Halle Berry

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Known Movies:
42 since 1991
Gender:
female
Birthday:
1966-08-14 (52 years)
Place of Birth:
Cleveland, Ohio, USA
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Halle Berry (born August 14, 1966) is an American actress, former fashion model, and beauty queen. Berry received an Emmy, Golden Globe, SAG, and an NAACP Image Award for Introducing Dorothy Dandridge and won an Academy Award for Best Actress and was also nominated for a BAFTA Award in 2001 for her performance in Monster's Ball.

In the late 1980s, Berry went to Illinois to pursue a modeling career as well as acting. One of her first acting projects was a television series for local cable by Gordon Lake Productions called Chicago Force. In 1989, Berry landed the role of Emily Franklin in the short-lived ABC television series Living Dolls (a spin-off of Who’s the Boss?), during the taping of which she lapsed into a coma and was diagnosed with diabetes. She went on to have a recurring role on the long-running primetime serial Knots Landing. In 1992, Berry was cast as the love interest in the video for R. Kelly’s seminal single, “Honey Love”.

Her breakthrough feature film role was in Spike Lee’s Jungle Fever, in which she played a drug addict named Vivian. Her first co-starring role was in the 1991 film Strictly Business. In 1992, Berry portrayed a career woman who falls for Eddie Murphy in the romantic comedy Boomerang. That same year, she caught the public’s attention as a headstrong biracial slave in the TV adaptation of Queen: The Story of an American Family, based on the book by Alex Haley. Berry was in the live-action Flintstones movie as “Sharon Stone”, the sultry secretary who seduced Fred Flintstone.

Playing a former drug addict struggling to regain custody of her son in Losing Isaiah (1995), Berry tackled a more serious role, starring opposite Jessica Lange. She portrayed Sandra Beecher in Race the Sun (1996), which was based on a true story, and co-starred alongside Kurt Russell in Executive Decision. Beginning in 1996, she was a Revlon spokeswoman for seven years and renewed her contract in 2004.

In 1998, Berry received praise for her role in Bulworth as an intelligent woman raised by activists who gives a politician (Warren Beatty) a new lease on life. The same year, she played the singer Zola Taylor, one of the three wives of pop singer Frankie Lymon, in the biopic Why Do Fools Fall in Love. In the 1999 HBO biopic Introducing Dorothy Dandridge, she portrayed the first black woman to be nominated for a Best Actress Academy Award. Berry’s performance was recognized with several awards, including an Emmy and a Golden Globe.

Berry portrayed the mutant superhero Storm in the film adaptation of the comic book series X-Men (2000) and its sequels, X2: X-Men United (2003) and X-Men: The Last Stand (2006). In 2001, Berry appeared in the film Swordfish, which featured her first nude scene. At first, she refused to be filmed topless in a sunbathing scene, but she changed her mind when Warner Brothers raised her fee substantially. The brief flash of her breasts added $500,000 to her fee. Berry considered these stories to be rumors and was quick to deny them. After turning down numerous roles that required nudity, she said she decided to make Swordfish because her husband, Benét, supported her and encouraged her to take risks.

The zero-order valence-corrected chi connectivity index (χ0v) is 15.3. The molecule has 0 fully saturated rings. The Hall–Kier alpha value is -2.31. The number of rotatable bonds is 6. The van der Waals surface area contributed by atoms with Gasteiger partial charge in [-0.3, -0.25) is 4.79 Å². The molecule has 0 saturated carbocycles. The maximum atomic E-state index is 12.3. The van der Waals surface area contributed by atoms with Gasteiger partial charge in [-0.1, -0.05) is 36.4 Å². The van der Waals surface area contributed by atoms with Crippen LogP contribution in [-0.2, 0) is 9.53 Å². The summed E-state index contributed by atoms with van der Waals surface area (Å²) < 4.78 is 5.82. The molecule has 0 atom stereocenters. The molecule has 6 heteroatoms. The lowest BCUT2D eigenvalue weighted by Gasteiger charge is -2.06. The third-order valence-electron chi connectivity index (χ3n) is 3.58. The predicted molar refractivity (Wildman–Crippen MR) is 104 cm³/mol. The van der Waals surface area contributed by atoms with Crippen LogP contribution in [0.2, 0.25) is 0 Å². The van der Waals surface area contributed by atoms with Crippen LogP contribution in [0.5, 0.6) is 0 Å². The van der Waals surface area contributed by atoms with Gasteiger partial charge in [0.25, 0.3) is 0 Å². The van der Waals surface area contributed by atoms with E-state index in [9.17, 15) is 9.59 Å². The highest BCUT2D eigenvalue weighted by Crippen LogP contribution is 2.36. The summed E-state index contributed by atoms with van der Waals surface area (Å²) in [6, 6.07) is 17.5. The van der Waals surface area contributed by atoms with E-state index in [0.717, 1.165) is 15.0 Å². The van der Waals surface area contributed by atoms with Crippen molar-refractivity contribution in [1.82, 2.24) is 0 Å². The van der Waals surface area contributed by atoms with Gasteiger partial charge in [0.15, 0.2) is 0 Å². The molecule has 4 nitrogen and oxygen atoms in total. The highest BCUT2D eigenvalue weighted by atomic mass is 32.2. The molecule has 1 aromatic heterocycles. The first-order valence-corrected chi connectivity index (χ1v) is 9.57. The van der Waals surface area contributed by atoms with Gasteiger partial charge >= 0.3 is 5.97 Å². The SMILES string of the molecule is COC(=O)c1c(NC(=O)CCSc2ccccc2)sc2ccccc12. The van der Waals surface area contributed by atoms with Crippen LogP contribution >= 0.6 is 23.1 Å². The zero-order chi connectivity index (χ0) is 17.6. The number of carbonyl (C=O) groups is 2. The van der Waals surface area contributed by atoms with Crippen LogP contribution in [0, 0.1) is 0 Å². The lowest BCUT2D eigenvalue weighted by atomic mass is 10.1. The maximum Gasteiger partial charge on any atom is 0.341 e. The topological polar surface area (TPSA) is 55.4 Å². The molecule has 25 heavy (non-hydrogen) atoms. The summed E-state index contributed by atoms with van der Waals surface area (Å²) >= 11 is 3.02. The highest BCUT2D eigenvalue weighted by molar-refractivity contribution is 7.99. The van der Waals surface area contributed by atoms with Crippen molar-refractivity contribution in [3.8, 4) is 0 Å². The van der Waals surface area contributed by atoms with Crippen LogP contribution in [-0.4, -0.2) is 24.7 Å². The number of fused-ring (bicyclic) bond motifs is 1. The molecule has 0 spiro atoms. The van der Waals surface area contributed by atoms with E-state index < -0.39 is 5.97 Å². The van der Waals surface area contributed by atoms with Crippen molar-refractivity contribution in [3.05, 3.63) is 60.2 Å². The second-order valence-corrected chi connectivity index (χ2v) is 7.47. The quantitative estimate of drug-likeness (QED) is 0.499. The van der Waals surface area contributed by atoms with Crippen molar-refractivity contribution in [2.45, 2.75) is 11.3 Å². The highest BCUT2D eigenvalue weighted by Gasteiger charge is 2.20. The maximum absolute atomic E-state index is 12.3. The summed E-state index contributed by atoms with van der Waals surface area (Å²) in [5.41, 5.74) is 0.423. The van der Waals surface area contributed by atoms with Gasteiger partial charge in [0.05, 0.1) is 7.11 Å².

In 2001, Berry appeared as Leticia Musgrove, the wife of an executed murderer, in the film Monster’s Ball. Her performance was awarded the National Board of Review and the Screen Actors Guild best-actress prizes; in an interesting coincidence she became the first African-American to receive a Best Leading Actress Academy Award (earlier in her career she portrayed Dorothy Dandridge, the first African-American to be nominated for Best Actress). The NAACP issued the statement: “Congratulations to Halle Berry and Denzel Washington for giving us hope and making us proud. If this is a sign that Hollywood is finally ready to give opportunity and judge performance based on skill and not on skin color then it is a good thing.” Her role also generated controversy. Berry’s graphic nude love scene with a racist character played by co-star Billy Bob Thornton was the subject of much media chatter and discussion among African-Americans. Many in the African-American community were critical of Berry for taking the part. Berry responded: “I don’t really see a reason to ever go that far again. That was a unique movie. That scene was special and pivotal and needed to be there, and it would be a really special script that would require something like that again.”

Berry asked for a higher fee for Revlon advertisements after winning the Academy Award, and Ron Perelman, the cosmetics firm’s chief, congratulated her, saying how happy he was that she modeled for his company. She replied, “Of course, you’ll have to pay me more.” Perelman stalked off in a rage. Her win at the Academy Awards led to two famous “Oscar moments.” In accepting her award, she gave an acceptance speech honoring previous black actresses who had never had the opportunity. She said, “This moment is so much bigger than me. This is for every nameless, faceless woman of colour who now has a chance tonight because this door has been opened.” One year later, as she presented the Best Actor award, winner Adrien Brody ran on stage and, instead of giving her the standard peck on the cheek, planted a long kiss on Berry.

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